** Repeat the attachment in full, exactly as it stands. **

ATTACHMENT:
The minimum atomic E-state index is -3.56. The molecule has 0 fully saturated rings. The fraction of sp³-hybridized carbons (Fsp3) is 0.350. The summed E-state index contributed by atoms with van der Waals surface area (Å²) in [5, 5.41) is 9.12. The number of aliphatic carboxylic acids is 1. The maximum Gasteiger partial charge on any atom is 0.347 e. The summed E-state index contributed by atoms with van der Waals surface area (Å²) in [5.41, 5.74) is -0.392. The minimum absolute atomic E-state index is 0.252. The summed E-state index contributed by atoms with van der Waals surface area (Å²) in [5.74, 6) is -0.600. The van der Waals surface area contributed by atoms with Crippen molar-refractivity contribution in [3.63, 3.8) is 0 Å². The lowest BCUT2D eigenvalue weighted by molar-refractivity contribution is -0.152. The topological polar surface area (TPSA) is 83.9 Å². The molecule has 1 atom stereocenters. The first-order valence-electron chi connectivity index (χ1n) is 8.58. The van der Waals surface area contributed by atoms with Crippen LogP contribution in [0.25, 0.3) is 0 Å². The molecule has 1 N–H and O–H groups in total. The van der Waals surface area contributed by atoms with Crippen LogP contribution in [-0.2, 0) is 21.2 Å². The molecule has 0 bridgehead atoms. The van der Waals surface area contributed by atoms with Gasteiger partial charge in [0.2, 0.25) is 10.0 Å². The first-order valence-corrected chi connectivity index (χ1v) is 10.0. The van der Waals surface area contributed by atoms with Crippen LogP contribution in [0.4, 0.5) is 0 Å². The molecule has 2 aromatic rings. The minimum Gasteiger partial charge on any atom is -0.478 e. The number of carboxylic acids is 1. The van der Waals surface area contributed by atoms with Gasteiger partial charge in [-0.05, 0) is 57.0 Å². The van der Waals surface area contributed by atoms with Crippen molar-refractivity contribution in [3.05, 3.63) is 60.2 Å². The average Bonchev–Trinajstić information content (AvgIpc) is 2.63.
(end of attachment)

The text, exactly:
The minimum atomic E-state index is -3.56. The molecule has 0 fully saturated rings. The fraction of sp³-hybridized carbons (Fsp3) is 0.350. The summed E-state index contributed by atoms with van der Waals surface area (Å²) in [5, 5.41) is 9.12. The number of aliphatic carboxylic acids is 1. The maximum Gasteiger partial charge on any atom is 0.347 e. The summed E-state index contributed by atoms with van der Waals surface area (Å²) in [5.41, 5.74) is -0.392. The minimum absolute atomic E-state index is 0.252. The summed E-state index contributed by atoms with van der Waals surface area (Å²) in [5.74, 6) is -0.600. The van der Waals surface area contributed by atoms with Crippen molar-refractivity contribution in [3.63, 3.8) is 0 Å². The lowest BCUT2D eigenvalue weighted by molar-refractivity contribution is -0.152. The topological polar surface area (TPSA) is 83.9 Å². The molecule has 1 atom stereocenters. The first-order valence-electron chi connectivity index (χ1n) is 8.58. The van der Waals surface area contributed by atoms with Crippen LogP contribution in [0.25, 0.3) is 0 Å². The molecule has 1 N–H and O–H groups in total. The van der Waals surface area contributed by atoms with Crippen LogP contribution in [-0.2, 0) is 21.2 Å². The molecule has 0 bridgehead atoms. The van der Waals surface area contributed by atoms with Gasteiger partial charge in [0.2, 0.25) is 10.0 Å². The first-order valence-corrected chi connectivity index (χ1v) is 10.0. The van der Waals surface area contributed by atoms with Crippen LogP contribution in [0.4, 0.5) is 0 Å². The molecule has 2 aromatic rings. The minimum Gasteiger partial charge on any atom is -0.478 e. The number of carboxylic acids is 1. The van der Waals surface area contributed by atoms with Gasteiger partial charge in [-0.05, 0) is 57.0 Å². The van der Waals surface area contributed by atoms with Crippen molar-refractivity contribution in [3.05, 3.63) is 60.2 Å². The average Bonchev–Trinajstić information content (AvgIpc) is 2.63.